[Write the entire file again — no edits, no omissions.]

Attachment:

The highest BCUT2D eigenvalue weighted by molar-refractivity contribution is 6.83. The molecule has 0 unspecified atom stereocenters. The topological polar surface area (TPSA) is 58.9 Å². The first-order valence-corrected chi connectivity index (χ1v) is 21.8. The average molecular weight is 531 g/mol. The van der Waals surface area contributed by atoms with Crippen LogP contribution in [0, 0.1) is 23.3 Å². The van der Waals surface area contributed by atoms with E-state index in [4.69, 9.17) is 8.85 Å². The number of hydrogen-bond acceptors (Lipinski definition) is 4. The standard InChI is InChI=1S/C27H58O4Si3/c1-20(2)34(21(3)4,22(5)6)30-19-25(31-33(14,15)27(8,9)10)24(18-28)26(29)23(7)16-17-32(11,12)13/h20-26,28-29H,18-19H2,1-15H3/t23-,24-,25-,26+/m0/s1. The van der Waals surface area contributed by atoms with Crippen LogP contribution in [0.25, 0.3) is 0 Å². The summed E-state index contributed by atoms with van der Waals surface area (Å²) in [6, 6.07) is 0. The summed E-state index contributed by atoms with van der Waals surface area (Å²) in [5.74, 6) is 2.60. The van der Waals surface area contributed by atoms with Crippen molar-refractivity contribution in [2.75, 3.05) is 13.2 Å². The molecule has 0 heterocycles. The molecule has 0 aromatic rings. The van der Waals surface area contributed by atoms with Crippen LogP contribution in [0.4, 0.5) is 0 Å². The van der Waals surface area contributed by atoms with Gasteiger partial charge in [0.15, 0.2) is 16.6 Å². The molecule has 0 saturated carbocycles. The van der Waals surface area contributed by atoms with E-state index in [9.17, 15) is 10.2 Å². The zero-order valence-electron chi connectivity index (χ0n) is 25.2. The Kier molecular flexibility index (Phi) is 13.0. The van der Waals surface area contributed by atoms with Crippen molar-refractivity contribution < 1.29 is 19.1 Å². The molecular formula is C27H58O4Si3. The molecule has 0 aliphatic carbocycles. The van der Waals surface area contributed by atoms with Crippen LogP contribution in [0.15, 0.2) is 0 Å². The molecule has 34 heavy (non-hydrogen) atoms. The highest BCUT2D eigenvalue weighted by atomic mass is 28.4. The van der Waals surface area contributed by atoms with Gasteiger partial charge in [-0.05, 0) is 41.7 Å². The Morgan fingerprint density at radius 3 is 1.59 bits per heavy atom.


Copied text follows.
The highest BCUT2D eigenvalue weighted by molar-refractivity contribution is 6.83. The molecule has 0 unspecified atom stereocenters. The topological polar surface area (TPSA) is 58.9 Å². The first-order valence-corrected chi connectivity index (χ1v) is 21.8. The average molecular weight is 531 g/mol. The van der Waals surface area contributed by atoms with Crippen LogP contribution in [0, 0.1) is 23.3 Å². The van der Waals surface area contributed by atoms with E-state index in [4.69, 9.17) is 8.85 Å². The number of hydrogen-bond acceptors (Lipinski definition) is 4. The standard InChI is InChI=1S/C27H58O4Si3/c1-20(2)34(21(3)4,22(5)6)30-19-25(31-33(14,15)27(8,9)10)24(18-28)26(29)23(7)16-17-32(11,12)13/h20-26,28-29H,18-19H2,1-15H3/t23-,24-,25-,26+/m0/s1. The van der Waals surface area contributed by atoms with Crippen LogP contribution in [0.25, 0.3) is 0 Å². The summed E-state index contributed by atoms with van der Waals surface area (Å²) in [6, 6.07) is 0. The summed E-state index contributed by atoms with van der Waals surface area (Å²) in [5.74, 6) is 2.60. The van der Waals surface area contributed by atoms with Crippen molar-refractivity contribution in [2.75, 3.05) is 13.2 Å². The molecule has 0 heterocycles. The molecule has 0 aromatic rings. The van der Waals surface area contributed by atoms with Crippen LogP contribution in [0.4, 0.5) is 0 Å². The van der Waals surface area contributed by atoms with Gasteiger partial charge in [0.15, 0.2) is 16.6 Å². The molecule has 0 saturated carbocycles. The van der Waals surface area contributed by atoms with E-state index in [9.17, 15) is 10.2 Å². The zero-order valence-electron chi connectivity index (χ0n) is 25.2. The Kier molecular flexibility index (Phi) is 13.0. The van der Waals surface area contributed by atoms with Crippen molar-refractivity contribution < 1.29 is 19.1 Å². The molecular formula is C27H58O4Si3. The molecule has 0 aliphatic carbocycles. The van der Waals surface area contributed by atoms with Crippen LogP contribution in [0.15, 0.2) is 0 Å². The molecule has 34 heavy (non-hydrogen) atoms. The highest BCUT2D eigenvalue weighted by atomic mass is 28.4. The van der Waals surface area contributed by atoms with Gasteiger partial charge in [-0.05, 0) is 41.7 Å². The Morgan fingerprint density at radius 3 is 1.59 bits per heavy atom.